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What Is CRM?

We've all heard the expression, "the customer is king." After all, what is a business without customers? The question for marketers, then, is "What does it take to keep those customers happy?" From a marketing perspective, the more a business knows about its customers, the better it can meet their needs. That leads to customer loyalty, which can have a lot to do with profitability.

But it is not as simple as offering customers a buy-nine-get-one-free punch card. This is where CRM comes into play. CRM stands for customer relationship management. CRMs are systems that consolidate customer information into one database. This makes it easy for marketers to access the information they need to build those all-important, long-lasting customer relationships.

At Northwest Missouri State University, students in the Master of Business Administration (MBA) in Marketing program cover CRM in detail in Advanced Marketing Communication.

Why Is Customer Loyalty So Important?

An article in Entrepreneur explains: "About 20 percent of your customers produce 80 percent of your sales." Author Perry Marshall's advice? "Zero in on those 20 percent of customers who are essential for your business' prosperity."

Purchase something online? Chances are, at least one automated, but "personalized," email will follow shortly. For a new customer, this might be a welcome email. While it may be automated (courtesy of that time-saving CRM), these relationship-building customer contacts can go a long way to promote customer retention.

The Forbes article "Don't Get Lazy About Your Client Relationships" makes a case for showing some customer appreciation. One reason? Author Patrick Hull reports that the chances of selling to an existing customer are 60 to 70 percent, compared with 5 to 20 percent for new prospects.

The value of customer loyalty can also be understood by looking at poor customer service. As reported by Nicole Leinbach-Reyhle in "Customer Loyalty in Today's Modern Retail World" (Forbes), nearly 80 percent of customers who experience a service issue will take their business elsewhere within a week.

How Can CRMs Improve Marketing?

A CRM database creates a centralized, automated system for storing and managing every interaction with a customer. CRMs give marketing professionals easy access to detailed information on their customers. This allows them to make more strategic marketing decisions.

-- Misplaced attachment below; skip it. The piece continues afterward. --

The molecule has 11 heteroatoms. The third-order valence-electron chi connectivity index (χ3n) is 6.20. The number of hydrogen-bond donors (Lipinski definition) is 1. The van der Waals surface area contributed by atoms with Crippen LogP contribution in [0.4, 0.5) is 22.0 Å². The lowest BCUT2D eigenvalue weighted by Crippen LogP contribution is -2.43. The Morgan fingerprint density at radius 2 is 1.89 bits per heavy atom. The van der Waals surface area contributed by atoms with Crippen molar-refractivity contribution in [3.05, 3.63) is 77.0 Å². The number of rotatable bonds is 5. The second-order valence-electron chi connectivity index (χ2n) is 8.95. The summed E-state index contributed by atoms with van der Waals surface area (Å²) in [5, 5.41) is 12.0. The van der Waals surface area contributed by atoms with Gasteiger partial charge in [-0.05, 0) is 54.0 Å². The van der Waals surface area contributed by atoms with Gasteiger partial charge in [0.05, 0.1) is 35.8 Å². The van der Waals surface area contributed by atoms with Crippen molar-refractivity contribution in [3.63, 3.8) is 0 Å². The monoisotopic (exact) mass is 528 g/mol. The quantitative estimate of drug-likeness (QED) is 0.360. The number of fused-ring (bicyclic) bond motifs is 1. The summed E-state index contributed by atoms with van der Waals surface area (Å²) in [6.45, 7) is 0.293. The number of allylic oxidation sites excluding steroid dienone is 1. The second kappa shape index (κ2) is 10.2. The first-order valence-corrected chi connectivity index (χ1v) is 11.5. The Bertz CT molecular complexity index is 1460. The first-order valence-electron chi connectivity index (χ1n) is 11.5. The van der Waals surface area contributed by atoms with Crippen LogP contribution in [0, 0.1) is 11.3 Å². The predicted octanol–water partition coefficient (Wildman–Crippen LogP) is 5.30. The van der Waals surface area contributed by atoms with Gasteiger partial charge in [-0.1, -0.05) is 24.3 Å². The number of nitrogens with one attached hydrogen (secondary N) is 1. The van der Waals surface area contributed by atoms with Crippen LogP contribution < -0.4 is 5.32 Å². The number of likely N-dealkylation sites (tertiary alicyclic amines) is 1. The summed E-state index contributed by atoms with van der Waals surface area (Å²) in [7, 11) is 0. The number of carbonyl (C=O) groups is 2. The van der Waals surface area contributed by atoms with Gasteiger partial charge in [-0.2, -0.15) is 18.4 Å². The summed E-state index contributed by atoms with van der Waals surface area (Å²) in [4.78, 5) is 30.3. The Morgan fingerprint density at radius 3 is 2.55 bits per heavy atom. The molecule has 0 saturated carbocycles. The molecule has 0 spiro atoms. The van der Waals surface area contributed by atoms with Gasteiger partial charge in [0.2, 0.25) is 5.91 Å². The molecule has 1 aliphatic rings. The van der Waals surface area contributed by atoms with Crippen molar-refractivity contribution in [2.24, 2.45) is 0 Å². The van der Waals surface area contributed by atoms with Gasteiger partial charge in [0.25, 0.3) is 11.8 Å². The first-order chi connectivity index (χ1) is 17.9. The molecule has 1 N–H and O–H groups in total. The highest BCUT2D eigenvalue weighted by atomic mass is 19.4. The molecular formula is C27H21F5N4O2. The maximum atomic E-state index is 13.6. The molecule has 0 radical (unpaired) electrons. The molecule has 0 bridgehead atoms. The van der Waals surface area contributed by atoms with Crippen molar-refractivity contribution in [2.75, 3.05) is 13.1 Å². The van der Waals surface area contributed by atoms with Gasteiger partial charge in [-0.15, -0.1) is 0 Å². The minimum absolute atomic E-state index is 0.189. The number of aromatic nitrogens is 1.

Take retail as just one example. A CRM can aggregate information about customer behavior from every sales channel. Examples of sales channels include:

  • Retail stores.
  • Online marketplaces (such as eBay and Amazon).
  • Phone transactions.
  • Catalog sales.

CRMs can also segment customers, for example, by location or certain behaviors. Marketers might, for example, capture data on customers who have been inactive for a period of time. They can then solicit feedback and offer some kind of a promotion to drive engagement. All of this helps marketers get the right message to the right customer at the right time.

Douglas Burdett, host of "The Marketing Book Podcast," reminded his audience of a piece of advice from Simon Sinek, bestselling author of Start With Why: How Great Leaders Inspire Everyone to Take Action: "Loyalty is when people are willing to turn down a better product or price to continue doing business with you."

Customers have endless options when it comes to doing business. CRMs help businesses focus on the customers they have, providing information a business needs to keep those customers happy, and bring them back again and again.

Learn more about Northwest Missouri State's online MBA in Marketing program.


Entrepreneur: The 80/20 Rule of Sales: How to Find Your Best Customers

Forbes: Don't Get Lazy About Your Client Relationships

Forbes: Customer Loyalty in Today's Modern Retail World

LinkedIn: 7 Ways to Thrill Customers and Get Them to Buy More From You

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